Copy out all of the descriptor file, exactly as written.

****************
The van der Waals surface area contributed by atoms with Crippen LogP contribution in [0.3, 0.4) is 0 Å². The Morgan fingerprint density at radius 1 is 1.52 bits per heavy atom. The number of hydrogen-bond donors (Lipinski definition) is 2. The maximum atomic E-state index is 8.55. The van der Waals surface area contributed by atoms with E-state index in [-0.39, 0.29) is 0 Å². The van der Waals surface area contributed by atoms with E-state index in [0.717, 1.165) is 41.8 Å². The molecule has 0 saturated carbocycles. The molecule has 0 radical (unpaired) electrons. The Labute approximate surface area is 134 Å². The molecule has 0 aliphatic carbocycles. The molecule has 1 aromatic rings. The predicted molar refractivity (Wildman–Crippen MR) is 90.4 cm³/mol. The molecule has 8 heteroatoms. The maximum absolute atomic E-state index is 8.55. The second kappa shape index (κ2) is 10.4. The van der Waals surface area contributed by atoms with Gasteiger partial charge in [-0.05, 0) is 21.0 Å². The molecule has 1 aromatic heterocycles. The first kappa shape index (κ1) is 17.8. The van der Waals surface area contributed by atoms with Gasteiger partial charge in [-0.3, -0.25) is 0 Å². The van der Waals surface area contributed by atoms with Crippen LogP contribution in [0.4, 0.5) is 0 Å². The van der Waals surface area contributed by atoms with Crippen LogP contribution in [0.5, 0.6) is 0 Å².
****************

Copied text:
The van der Waals surface area contributed by atoms with Crippen LogP contribution in [0.3, 0.4) is 0 Å². The Morgan fingerprint density at radius 1 is 1.52 bits per heavy atom. The number of hydrogen-bond donors (Lipinski definition) is 2. The maximum atomic E-state index is 8.55. The van der Waals surface area contributed by atoms with E-state index in [-0.39, 0.29) is 0 Å². The van der Waals surface area contributed by atoms with E-state index in [0.717, 1.165) is 41.8 Å². The molecule has 0 saturated carbocycles. The molecule has 0 radical (unpaired) electrons. The Labute approximate surface area is 134 Å². The molecule has 0 aliphatic carbocycles. The molecule has 1 aromatic rings. The predicted molar refractivity (Wildman–Crippen MR) is 90.4 cm³/mol. The molecule has 8 heteroatoms. The maximum absolute atomic E-state index is 8.55. The second kappa shape index (κ2) is 10.4. The van der Waals surface area contributed by atoms with Gasteiger partial charge in [-0.05, 0) is 21.0 Å². The molecule has 1 aromatic heterocycles. The first kappa shape index (κ1) is 17.8. The van der Waals surface area contributed by atoms with Gasteiger partial charge in [-0.3, -0.25) is 0 Å². The van der Waals surface area contributed by atoms with Crippen LogP contribution in [0.4, 0.5) is 0 Å². The van der Waals surface area contributed by atoms with Crippen LogP contribution in [0.5, 0.6) is 0 Å².